Re: Polling multiple BPF_MAP_TYPE_PERF_EVENT_ARRAY causing dropped events


Andrii Nakryiko
 

On Mon, Aug 10, 2020 at 5:22 AM Ian <icampbe14@gmail.com> wrote:

[Edited Message Follows]

The project I am working on generically loads BPF object files, pins their respective maps, and then proceeds to use perf_buffer__poll from libbpf to poll the maps. I currently am polling the multiple maps this way after loading and setting everything else up:

while(true) {
LIST_FOREACH(evt, &event_head, list) {
if(evt->map_loaded == 1) {
err = perf_buffer__poll(evt->pb, 10);
if(err < 0) {
break;
}
}
}
}

Where a evt is a structure that looks like:

struct evt_struct {
char * map_name;
FILE * fp;
int map_loaded;
...<some elements removed for clarity>...
struct perf_buffer * pb;
LIST_ENTRY(evt_struct) list;
};

Essentially each event (evt) in this program correlates to a BPF program. I am looping through the events and calling perf_buffer__poll for each of them. This doesn't seem efficient and to me it makes the epoll_wait that perf_buffer__poll calls loose any of its efficiencies by looping through the events before hand. In perf_buffer__poll epoll is used to poll each CPU. Is there a more efficient way to poll multiple maps like this? Does it involve dropping perf? I don't like that I have to make a separate epoll context for each BPF program I am going to poll, that just checks the CPUs. It would be better if I just had two sets for epoll to monitor, but then I would lose the built in perf functionality. More than just being efficient my current polling implementation drops a significant number of events (i.e. the lost event callback in the perf options is called). This is the issue that really must be fixed. I have some ideas that might be worth trying but I wanted to ascertain more information before I do any substantial refactoring:

1) I was thinking about dropping perf and just using another BPF map type (Hash, Array) to pass elements back to user space then using a standard epoll context to monitor all the maps FD. I wouldn't lose any events that way (or if I did I would never know). But I have read in various books that perf maps are the ideal way to send data to user space...
If you have the luxury of using Linux kernel 5.8 or newer, you can try
a new BPF ring buffer map, that provides MPSC queue (so you can queue
from multiple CPUs simultaneously, while BPF perf buffer allows you to
only enqueue on your current CPU). But what's more important for you,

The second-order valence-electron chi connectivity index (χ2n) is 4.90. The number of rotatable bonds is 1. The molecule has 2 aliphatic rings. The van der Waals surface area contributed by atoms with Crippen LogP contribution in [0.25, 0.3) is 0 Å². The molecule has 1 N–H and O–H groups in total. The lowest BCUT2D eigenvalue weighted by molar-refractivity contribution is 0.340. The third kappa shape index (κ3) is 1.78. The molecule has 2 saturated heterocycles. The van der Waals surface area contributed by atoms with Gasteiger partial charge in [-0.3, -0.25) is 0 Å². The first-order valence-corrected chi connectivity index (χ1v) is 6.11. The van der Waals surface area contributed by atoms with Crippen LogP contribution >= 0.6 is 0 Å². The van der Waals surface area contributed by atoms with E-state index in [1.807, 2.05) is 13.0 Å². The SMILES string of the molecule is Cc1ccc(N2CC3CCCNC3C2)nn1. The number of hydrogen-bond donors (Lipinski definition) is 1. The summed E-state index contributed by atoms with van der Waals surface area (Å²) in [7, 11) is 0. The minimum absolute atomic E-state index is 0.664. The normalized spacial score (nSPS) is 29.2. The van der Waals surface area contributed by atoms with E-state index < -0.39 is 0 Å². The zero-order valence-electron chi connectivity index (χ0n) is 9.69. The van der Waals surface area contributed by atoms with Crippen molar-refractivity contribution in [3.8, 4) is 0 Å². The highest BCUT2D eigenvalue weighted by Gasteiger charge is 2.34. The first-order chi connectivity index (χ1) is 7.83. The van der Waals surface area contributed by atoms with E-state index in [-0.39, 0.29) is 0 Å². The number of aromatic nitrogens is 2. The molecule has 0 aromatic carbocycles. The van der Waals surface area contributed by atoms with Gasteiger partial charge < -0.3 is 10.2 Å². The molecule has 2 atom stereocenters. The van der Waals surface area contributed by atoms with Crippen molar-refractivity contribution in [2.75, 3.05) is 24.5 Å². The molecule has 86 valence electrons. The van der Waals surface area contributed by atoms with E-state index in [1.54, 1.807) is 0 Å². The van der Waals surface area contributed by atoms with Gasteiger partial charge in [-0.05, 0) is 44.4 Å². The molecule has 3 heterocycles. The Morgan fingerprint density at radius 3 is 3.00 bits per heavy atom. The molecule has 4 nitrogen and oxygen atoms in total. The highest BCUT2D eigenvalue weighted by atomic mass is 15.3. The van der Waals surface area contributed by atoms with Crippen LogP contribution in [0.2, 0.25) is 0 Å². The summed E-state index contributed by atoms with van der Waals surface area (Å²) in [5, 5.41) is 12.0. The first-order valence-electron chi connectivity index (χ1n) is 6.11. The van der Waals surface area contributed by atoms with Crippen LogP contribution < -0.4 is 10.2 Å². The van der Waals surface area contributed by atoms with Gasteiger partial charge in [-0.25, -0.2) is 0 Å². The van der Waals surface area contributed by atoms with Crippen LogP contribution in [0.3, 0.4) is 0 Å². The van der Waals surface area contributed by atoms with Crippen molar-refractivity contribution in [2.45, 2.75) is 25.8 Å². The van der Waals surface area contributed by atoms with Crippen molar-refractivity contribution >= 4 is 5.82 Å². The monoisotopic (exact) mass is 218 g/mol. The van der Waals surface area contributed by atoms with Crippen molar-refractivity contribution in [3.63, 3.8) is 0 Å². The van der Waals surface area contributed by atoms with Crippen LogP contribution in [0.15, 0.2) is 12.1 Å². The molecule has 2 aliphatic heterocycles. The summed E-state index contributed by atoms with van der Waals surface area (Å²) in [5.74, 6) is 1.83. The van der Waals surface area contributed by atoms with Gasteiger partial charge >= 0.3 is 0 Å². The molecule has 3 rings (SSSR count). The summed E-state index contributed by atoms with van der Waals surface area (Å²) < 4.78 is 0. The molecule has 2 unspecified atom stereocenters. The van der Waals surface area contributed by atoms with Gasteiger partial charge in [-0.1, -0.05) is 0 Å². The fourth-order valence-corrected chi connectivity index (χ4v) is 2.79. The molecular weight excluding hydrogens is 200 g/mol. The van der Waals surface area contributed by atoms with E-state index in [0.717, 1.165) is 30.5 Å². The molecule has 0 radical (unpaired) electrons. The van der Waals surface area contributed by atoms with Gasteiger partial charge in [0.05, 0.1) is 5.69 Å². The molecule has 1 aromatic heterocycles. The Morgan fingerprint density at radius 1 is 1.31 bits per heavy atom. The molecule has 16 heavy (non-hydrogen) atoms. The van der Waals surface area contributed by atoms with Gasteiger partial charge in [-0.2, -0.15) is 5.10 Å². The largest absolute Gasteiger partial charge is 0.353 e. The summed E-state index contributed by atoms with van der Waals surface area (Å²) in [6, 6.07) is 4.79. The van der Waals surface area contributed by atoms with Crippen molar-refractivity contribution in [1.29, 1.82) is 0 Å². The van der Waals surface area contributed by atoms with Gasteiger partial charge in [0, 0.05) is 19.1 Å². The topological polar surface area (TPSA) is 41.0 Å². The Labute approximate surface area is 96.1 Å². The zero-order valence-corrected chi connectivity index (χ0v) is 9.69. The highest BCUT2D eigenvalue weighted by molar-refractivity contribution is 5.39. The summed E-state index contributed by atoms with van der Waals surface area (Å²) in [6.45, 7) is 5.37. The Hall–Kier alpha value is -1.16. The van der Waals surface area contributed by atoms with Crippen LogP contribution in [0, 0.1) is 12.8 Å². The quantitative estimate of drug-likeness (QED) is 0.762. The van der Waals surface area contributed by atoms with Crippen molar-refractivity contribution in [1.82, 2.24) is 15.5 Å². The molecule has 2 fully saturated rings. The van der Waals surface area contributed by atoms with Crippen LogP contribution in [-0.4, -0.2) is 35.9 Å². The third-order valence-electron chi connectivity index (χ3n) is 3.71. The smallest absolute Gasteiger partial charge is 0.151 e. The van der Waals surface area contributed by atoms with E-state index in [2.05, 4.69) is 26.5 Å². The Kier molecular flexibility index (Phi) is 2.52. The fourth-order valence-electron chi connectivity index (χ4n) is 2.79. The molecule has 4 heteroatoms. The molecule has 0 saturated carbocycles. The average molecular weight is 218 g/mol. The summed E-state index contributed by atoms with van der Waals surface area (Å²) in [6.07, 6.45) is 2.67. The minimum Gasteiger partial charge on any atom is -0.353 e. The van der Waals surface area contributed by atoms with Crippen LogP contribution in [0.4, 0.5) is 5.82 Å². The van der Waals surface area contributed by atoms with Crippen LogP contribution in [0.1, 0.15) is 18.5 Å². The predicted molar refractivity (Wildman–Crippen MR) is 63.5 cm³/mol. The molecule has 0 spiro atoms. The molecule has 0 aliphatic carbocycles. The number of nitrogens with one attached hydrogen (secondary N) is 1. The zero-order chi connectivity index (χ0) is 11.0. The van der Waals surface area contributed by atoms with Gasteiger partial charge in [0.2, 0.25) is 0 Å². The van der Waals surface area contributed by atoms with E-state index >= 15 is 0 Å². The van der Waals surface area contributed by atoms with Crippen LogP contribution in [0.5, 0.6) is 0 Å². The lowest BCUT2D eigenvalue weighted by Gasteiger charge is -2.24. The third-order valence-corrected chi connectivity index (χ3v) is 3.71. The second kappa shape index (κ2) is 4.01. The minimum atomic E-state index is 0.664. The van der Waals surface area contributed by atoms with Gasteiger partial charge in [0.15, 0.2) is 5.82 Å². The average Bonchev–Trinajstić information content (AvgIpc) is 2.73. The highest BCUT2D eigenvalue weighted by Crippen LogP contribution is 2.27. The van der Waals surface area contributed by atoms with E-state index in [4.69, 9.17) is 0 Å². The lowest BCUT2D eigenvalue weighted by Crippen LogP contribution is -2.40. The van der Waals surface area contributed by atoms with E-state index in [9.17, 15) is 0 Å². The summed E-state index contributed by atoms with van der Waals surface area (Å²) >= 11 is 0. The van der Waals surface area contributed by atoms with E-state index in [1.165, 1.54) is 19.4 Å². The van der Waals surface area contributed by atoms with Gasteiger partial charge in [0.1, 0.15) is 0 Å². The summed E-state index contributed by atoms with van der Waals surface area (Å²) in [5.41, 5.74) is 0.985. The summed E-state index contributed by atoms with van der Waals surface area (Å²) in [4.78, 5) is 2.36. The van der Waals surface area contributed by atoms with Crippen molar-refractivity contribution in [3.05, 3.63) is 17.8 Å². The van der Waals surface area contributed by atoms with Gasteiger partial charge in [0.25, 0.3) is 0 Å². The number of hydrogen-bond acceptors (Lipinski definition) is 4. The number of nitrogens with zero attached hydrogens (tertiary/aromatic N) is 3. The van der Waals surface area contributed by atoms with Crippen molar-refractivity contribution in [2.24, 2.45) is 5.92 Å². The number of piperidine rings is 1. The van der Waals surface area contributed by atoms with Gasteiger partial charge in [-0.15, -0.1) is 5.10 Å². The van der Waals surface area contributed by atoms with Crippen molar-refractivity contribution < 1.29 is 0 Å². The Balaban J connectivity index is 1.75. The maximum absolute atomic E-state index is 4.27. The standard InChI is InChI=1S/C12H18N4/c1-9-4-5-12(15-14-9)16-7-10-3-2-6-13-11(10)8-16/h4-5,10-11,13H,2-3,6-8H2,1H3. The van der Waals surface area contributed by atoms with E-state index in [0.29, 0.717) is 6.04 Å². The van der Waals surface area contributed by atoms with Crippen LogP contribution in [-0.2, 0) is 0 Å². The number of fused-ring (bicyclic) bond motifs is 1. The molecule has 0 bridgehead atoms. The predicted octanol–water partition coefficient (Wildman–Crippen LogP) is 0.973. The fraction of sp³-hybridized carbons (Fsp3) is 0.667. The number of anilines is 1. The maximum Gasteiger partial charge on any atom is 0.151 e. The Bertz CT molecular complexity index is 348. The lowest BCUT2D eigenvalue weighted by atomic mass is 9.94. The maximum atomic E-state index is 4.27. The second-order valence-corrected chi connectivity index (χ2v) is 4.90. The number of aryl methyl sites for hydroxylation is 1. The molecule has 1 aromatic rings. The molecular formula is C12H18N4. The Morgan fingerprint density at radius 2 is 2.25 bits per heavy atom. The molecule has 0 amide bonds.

libbpf's ring_buffer interface allows you to do exactly what you need:
poll multiple independent ring buffers simultaneously from a single
epoll FD. See [0] for example of using that API in user-space, plus
[1] for corresponding BPF-side code.

But having said that, we should probably extend libbpf's perf_buffer
API to support similar use cases. I'll try to do this some time soon.

[0] https://github.com/torvalds/linux/blob/master/tools/testing/selftests/bpf/prog_tests/ringbuf_multi.c#L54-L62
[1] https://github.com/torvalds/linux/blob/master/tools/testing/selftests/bpf/progs/test_ringbuf_multi.c


2) Do perf maps or their buffer pages (for the mmap ring buffer) get cleaned up automatically? When do analyzed entries get removed? I tried increasing the page size of my perf buffer and it just took longer for me to start getting lost events. Which almost suggests I am leaking memory. Am I using perf incorrectly? Each perf buffer is created by:

pb_opts.sample_cb = handle_events;
pb_opts.lost_cb = handle_lost_events;
evt->pb = perf_buffer__new(map_fd, 16, &pb_opts); // Where the map_fd is received from a bpf_object_get call
Yes, after your handle_event() callback returns, libbpf marks that
sample as consumed and the space it was taking is now available for
new samples to be enqueued. You are right, though, that by increasing
the size of each per-CPU perf ring buffer, you'll delay the drops,
because now you can accumulate more samples in the ring before the
ring buffer is full.


Any help or advice would be appreciated!

- Ian

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